'..camera with a shorter zoom but a wider aperture..."
The LX8, perhaps? To be seen.
Geekapoo: When looking for a 24/7 carry camera, I initially tried the Canon S100, which I sold to purchase an Olympus XZ-1. Neither camera gave me the type of performance I wanted. Was only when I purchased a Sony RX100 that I felt I was were I wanted to be re image quality...a compromise versus my APC and m43 cameras but much better than the standard P+S. Would have purchased a Sony RX10, but felt I had most of the range covered with my Olympus OMD EM5 with the f2.8 12-40 (Oly) and 35-100 (Panny) and going to 200mm was not where I wanted to be.
I see the FZ1000 as transformative, in the same way the RX100 (and the RX10)...but at a focal range up to 400mm and more with lower MP images/cropping. Much better than the $$$ and weight (the latter being more of a critical issue to me) to do something similar with a m43, APC or FF. I'll stongly assume be happy overall, given my experiences to date with cameras (unless Panny pulls a Fuji-like x10 disaster by capturing blobs LOL).
400mm equivalent is for the birds, beasts, and belles one can photograph only from afar. Alas, there is no 5-axis stabilization in 4k video, so best to brace somehow.
Adubon, Darwin, and other early birders and biologist use shotguns to acquire their specimens for drawing and research. Captivity for zoological exhibition (aka caging) is way to bring birds with observation range. Drones with cameras seem benign by comparison.
Zvonimir Tosic: "Photography" just fell from the art of profane to the art of ridiculous. Now it even excludes human eye behind the camera, and replaces it with a remote controller. I personally don't know what this "art" is, but when something is totally removed from our senses and sensibilities, and drowns in the blind fad of times, it despises everything we sensibly believe is human side of photography.Drones are not the apparatus, but drones are people who engage in this profanity just for the sake of "ability".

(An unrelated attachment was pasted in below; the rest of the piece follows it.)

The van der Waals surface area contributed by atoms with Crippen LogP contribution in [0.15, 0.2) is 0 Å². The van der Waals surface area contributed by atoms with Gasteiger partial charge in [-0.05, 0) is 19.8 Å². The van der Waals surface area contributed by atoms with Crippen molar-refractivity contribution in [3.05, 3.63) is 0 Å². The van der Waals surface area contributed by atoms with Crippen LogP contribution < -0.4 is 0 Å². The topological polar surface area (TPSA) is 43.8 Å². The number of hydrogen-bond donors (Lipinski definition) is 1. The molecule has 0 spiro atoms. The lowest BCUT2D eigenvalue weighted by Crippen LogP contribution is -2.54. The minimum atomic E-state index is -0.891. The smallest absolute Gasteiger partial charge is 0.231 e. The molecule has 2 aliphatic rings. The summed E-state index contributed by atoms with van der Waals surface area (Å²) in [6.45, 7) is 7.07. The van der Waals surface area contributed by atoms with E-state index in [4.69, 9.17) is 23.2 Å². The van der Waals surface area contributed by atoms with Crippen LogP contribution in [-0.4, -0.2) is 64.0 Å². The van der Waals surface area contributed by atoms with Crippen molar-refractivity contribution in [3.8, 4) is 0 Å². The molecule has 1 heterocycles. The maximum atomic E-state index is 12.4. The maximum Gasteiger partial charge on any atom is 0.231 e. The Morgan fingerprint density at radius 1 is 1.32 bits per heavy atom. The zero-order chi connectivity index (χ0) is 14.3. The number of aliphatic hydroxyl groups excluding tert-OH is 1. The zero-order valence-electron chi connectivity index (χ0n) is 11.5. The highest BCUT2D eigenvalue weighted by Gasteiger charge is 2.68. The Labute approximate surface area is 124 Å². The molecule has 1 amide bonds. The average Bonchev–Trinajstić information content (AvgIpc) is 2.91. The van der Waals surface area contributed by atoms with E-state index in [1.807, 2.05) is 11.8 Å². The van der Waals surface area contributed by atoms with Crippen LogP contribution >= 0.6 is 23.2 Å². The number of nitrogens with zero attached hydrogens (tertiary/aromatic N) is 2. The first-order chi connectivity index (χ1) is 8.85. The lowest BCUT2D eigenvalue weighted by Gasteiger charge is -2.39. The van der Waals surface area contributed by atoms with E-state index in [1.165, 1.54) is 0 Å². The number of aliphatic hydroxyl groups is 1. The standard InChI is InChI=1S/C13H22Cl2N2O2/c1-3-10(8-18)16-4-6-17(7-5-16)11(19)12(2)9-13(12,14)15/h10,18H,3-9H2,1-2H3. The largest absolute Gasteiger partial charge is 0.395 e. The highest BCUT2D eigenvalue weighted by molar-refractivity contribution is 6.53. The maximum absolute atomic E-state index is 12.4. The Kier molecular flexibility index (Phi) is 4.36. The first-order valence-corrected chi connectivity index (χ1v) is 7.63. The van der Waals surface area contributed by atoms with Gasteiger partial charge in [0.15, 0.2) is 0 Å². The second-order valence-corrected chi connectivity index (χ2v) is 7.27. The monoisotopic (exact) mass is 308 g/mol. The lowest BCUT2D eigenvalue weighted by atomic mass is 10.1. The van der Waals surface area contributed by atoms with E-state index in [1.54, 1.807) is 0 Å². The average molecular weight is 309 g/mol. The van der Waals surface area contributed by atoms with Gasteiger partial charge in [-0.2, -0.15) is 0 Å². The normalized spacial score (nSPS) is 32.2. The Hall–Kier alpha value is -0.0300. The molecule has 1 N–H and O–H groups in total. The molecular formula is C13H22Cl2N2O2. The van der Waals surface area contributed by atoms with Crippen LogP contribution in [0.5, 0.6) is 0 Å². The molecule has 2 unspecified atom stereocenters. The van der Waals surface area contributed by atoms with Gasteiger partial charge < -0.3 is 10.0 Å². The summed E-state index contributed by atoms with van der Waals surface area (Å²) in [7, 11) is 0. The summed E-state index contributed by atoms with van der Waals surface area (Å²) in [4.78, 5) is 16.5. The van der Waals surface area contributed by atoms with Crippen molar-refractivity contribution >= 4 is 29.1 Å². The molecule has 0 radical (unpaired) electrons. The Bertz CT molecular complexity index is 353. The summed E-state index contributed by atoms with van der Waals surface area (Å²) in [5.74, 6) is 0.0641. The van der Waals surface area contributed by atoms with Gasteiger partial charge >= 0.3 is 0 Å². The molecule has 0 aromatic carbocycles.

Photography has always been about gadgets and tricks. Art means gadgets and tricks. Singing too is a sort of trick, though most of us do it rather poorly. Take away the gadgets, and most of us are simply bad singers.
Digitall: I need one that always bring me coffee..., please.
Interesting picture below, plans math required to make this work. The Drones many of them already have in your programming called "Security Area" Drone do the rest. I'm waiting for a Drone would definitely replace the photographer.
Aren't half photog poseurs already pretty much drones?
justinwonnacott: Military applications ? The horsefly from hell!
Replacement propellers for the military version would cost $100k each.
Jogger: Would be much cooler if it used some alien anti-gravity tech, propellers are so 21th century earth.
The Martian patent on anti-gravity does not expire until the 25th century. Time travel might fix that.
Elon Musk (half Martian or Vulcan?) promises extravagant daydream stuff, but not this.
Too noisy for studio use, and any real studio will have multiple ceiling lights and controls. Lights not strong enough to illuminate an accident or crime scene either. Night vision or infra-red lighting might be preferred for stealthy peep-owl stuff.
A spooky looking place. I can imagine Quasimodo grappling about the towered stacks and ladders, and a phantom in the basement. Were the "readers" in the photos real patrons? The badged guard probably steered away unrespectable types. Exactly what titles circulated most and least? To research any topic would be slow and tedious.
By contrast, a $125 3-terabyte hard drive can hold the equivalent of roughly 6 million 250 page volumes, which software can help one search for content, key words and so forth. Millions of texts and other media have been put on line. Have the tools made people better informed or more astute? Probably not.
Then as now, most popular reading involved practical topics, "self-improvement," entertainments, or escape.